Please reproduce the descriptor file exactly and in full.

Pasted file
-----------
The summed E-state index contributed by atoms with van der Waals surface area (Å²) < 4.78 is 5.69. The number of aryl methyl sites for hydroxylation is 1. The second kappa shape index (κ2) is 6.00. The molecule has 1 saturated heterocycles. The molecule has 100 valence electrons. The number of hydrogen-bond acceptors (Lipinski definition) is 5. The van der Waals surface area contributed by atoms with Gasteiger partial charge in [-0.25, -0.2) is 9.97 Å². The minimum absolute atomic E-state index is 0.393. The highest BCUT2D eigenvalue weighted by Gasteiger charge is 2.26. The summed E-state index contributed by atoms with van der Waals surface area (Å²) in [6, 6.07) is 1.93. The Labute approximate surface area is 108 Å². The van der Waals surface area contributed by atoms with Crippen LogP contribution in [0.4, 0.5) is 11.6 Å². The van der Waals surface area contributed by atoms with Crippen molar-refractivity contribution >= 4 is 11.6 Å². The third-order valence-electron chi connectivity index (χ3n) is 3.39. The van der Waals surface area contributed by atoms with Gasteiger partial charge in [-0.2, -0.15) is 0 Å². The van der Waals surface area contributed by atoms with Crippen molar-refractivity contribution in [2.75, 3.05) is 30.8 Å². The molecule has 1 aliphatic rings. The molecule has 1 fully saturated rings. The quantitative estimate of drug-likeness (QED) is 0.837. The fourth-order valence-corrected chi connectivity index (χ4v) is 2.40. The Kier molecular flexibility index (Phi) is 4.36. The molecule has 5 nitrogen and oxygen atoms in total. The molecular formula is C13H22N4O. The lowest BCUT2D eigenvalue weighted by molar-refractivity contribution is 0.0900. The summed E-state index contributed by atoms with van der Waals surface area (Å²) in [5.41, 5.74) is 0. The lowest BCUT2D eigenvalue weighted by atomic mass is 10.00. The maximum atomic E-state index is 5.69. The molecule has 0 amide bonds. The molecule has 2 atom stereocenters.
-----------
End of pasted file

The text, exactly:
The summed E-state index contributed by atoms with van der Waals surface area (Å²) < 4.78 is 5.69. The number of aryl methyl sites for hydroxylation is 1. The second kappa shape index (κ2) is 6.00. The molecule has 1 saturated heterocycles. The molecule has 100 valence electrons. The number of hydrogen-bond acceptors (Lipinski definition) is 5. The van der Waals surface area contributed by atoms with Gasteiger partial charge in [-0.25, -0.2) is 9.97 Å². The minimum absolute atomic E-state index is 0.393. The highest BCUT2D eigenvalue weighted by Gasteiger charge is 2.26. The summed E-state index contributed by atoms with van der Waals surface area (Å²) in [6, 6.07) is 1.93. The Labute approximate surface area is 108 Å². The van der Waals surface area contributed by atoms with Crippen LogP contribution in [0.4, 0.5) is 11.6 Å². The van der Waals surface area contributed by atoms with Crippen molar-refractivity contribution >= 4 is 11.6 Å². The third-order valence-electron chi connectivity index (χ3n) is 3.39. The van der Waals surface area contributed by atoms with Gasteiger partial charge in [-0.2, -0.15) is 0 Å². The van der Waals surface area contributed by atoms with Crippen molar-refractivity contribution in [2.75, 3.05) is 30.8 Å². The molecule has 1 aliphatic rings. The molecule has 1 fully saturated rings. The quantitative estimate of drug-likeness (QED) is 0.837. The fourth-order valence-corrected chi connectivity index (χ4v) is 2.40. The Kier molecular flexibility index (Phi) is 4.36. The molecule has 5 nitrogen and oxygen atoms in total. The molecular formula is C13H22N4O. The lowest BCUT2D eigenvalue weighted by molar-refractivity contribution is 0.0900. The summed E-state index contributed by atoms with van der Waals surface area (Å²) in [5.41, 5.74) is 0. The lowest BCUT2D eigenvalue weighted by atomic mass is 10.00. The maximum atomic E-state index is 5.69. The molecule has 0 amide bonds. The molecule has 2 atom stereocenters.